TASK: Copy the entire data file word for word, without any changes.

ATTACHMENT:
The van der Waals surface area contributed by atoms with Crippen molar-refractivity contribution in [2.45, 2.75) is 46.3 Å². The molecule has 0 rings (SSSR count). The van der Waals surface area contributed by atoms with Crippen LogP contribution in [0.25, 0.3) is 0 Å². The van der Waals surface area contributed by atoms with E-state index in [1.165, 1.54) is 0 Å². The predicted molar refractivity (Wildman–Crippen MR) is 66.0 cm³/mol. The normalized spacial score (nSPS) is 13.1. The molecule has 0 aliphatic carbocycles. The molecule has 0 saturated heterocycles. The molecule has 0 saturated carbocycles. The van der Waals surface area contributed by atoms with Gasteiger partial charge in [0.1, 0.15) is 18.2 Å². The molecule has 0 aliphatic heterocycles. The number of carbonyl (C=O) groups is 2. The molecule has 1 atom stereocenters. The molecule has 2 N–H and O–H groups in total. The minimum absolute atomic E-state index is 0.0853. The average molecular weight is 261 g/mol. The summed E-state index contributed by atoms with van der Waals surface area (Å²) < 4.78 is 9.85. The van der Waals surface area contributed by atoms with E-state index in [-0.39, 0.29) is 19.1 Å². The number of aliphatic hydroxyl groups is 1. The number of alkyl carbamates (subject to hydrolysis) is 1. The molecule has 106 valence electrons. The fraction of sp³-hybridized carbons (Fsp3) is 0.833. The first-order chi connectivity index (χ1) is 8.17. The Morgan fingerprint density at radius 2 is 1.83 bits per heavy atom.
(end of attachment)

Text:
The van der Waals surface area contributed by atoms with Crippen molar-refractivity contribution in [2.45, 2.75) is 46.3 Å². The molecule has 0 rings (SSSR count). The van der Waals surface area contributed by atoms with Crippen LogP contribution in [0.25, 0.3) is 0 Å². The van der Waals surface area contributed by atoms with E-state index in [1.165, 1.54) is 0 Å². The predicted molar refractivity (Wildman–Crippen MR) is 66.0 cm³/mol. The normalized spacial score (nSPS) is 13.1. The molecule has 0 aliphatic carbocycles. The molecule has 0 saturated heterocycles. The molecule has 0 saturated carbocycles. The van der Waals surface area contributed by atoms with Gasteiger partial charge in [0.1, 0.15) is 18.2 Å². The molecule has 0 aliphatic heterocycles. The number of carbonyl (C=O) groups is 2. The molecule has 1 atom stereocenters. The molecule has 2 N–H and O–H groups in total. The minimum absolute atomic E-state index is 0.0853. The average molecular weight is 261 g/mol. The summed E-state index contributed by atoms with van der Waals surface area (Å²) < 4.78 is 9.85. The van der Waals surface area contributed by atoms with E-state index in [-0.39, 0.29) is 19.1 Å². The number of aliphatic hydroxyl groups is 1. The number of alkyl carbamates (subject to hydrolysis) is 1. The molecule has 106 valence electrons. The fraction of sp³-hybridized carbons (Fsp3) is 0.833. The first-order chi connectivity index (χ1) is 8.17. The Morgan fingerprint density at radius 2 is 1.83 bits per heavy atom.